What’s the practical difference? Who cares if a particular commandment comes from the category of Chukim or from the category of Mishpatim?

There is, in fact, a very significant difference.

The Talmud states, quoting R’ Shimon ben Gamliel, [3] that the proper approach to sin is not to say “I don’t want to,” and to pretend that the desire is not there, but rather to say, “I do want to, but alas — G-d says that I may not.”

Maimonides, however, recognizing the inroads that Aristotelian and other Greek philosophy had made in Jewish thought at the time, incorporated some of this philosophy in his own works, and reached the following conclusion: The ultimate purpose of any type of belief system — including Torah and Judaism — is the refinement of a person’s character and soul, which leads to the closest connection with G-d. Thus, life is a continuous process of refining oneself to become that much holier and pious .[4]

This, however, would seem to contradict the Talmud’s earlier statement. After all, as a person gradually becomes more and more refined, as a person matures and develops his character, he should desire forbidden things less and less. Doesn’t this mean, then, that a person should ideally not say “I want to,” as the more he progresses, the more he should in fact not desire that which is forbidden?

Maimonides resolves this quandary by making the following logical distinction: When it comes to Mishpatim, i.e. normal and obvious moral activity, a healthy person should not desire to break the law. If he does, this reflects a weakness in his character that a lifetime of self-improvement and self-refinement should ultimately get rid of. Somebody that walks around all day truly desiring to murder his neighbor, and manages to restrain himself only because G-d prohibited murder, needs some work on his character and moral fiber.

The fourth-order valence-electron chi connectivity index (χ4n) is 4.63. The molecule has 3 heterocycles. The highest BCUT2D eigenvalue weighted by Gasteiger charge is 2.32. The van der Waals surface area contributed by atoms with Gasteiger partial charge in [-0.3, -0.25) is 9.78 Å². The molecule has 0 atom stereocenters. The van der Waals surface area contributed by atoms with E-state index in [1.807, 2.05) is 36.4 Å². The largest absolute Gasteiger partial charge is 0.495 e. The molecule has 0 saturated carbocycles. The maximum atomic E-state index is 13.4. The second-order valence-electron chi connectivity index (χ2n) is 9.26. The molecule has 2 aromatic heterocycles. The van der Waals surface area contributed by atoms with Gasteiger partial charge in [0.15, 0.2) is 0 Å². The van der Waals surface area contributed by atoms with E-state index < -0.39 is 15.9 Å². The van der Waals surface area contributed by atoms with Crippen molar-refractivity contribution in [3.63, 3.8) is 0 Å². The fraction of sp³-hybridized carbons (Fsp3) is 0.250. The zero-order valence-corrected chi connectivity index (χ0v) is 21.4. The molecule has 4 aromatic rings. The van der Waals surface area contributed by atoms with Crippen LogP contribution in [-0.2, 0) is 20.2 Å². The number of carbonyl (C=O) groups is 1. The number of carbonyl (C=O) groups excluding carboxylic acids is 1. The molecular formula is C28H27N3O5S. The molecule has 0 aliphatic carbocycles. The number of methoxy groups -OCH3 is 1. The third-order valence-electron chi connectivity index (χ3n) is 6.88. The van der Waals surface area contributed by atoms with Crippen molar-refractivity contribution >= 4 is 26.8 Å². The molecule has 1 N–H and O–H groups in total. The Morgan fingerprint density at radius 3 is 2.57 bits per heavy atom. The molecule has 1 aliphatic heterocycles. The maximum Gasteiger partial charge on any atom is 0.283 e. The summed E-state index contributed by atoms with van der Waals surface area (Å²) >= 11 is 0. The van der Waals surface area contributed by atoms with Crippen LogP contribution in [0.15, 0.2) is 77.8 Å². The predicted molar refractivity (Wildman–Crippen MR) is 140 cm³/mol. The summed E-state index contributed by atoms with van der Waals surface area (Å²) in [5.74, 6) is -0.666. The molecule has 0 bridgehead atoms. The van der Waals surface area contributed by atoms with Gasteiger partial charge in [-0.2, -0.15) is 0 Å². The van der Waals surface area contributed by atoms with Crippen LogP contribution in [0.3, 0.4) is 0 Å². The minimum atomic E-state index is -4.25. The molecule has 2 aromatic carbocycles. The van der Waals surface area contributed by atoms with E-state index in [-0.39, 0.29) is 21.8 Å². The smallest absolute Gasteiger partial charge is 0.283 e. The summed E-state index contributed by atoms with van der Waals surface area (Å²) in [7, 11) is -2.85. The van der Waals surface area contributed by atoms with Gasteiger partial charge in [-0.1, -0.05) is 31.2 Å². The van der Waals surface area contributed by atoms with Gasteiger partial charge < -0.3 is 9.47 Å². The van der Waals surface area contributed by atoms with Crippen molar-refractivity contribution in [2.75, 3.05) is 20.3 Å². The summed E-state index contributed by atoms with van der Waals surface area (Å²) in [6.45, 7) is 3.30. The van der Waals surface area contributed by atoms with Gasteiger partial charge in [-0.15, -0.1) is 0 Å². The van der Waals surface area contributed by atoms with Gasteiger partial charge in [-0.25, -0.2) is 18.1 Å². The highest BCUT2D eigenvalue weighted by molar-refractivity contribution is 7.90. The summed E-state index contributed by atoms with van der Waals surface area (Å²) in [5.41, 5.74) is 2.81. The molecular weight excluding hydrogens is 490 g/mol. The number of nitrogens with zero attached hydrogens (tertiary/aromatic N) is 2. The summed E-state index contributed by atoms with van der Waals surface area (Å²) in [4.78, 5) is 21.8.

Conversely, Chukim, which are not obvious, and which don’t reflect “normal” moral activity, one is expected to want to transgress — but is also expected to rein his desires in, because G-d has so decreed.

So the question is: Are sexual prohibitions Chukim or Mishpatim?

Are they sexual encounters that we shouldn’t be desiring in the first place? Or are they super-rational decrees that we are expected to desire, but also expected to avoid out of obedience to G-d’s commandments?

Some sexual laws appear to be obvious, such as adultery. As we discussed previously, though, the obvious wrong in adultery has little to do with sexuality — it has more to do with stealing from another. In fact, though, this “obvious wrong” actually depends upon a social more that awards a husband with possession over his wife’s body and sexuality. Once upon a time, adultery was a far more “obvious” crime than it is today, in a culture where in which far fewer couples get married, and far more couples engage in open relationships and other such non-possessive arrangements. Indeed, the fact that, according to Torah law, a husband doesn’t commit adultery unless it is with a married woman — because his body and sexuality does not belong to his wife in the same way that hers belongs to him — tells us that the laws of adultery may not be “obvious” at all based upon modern standards.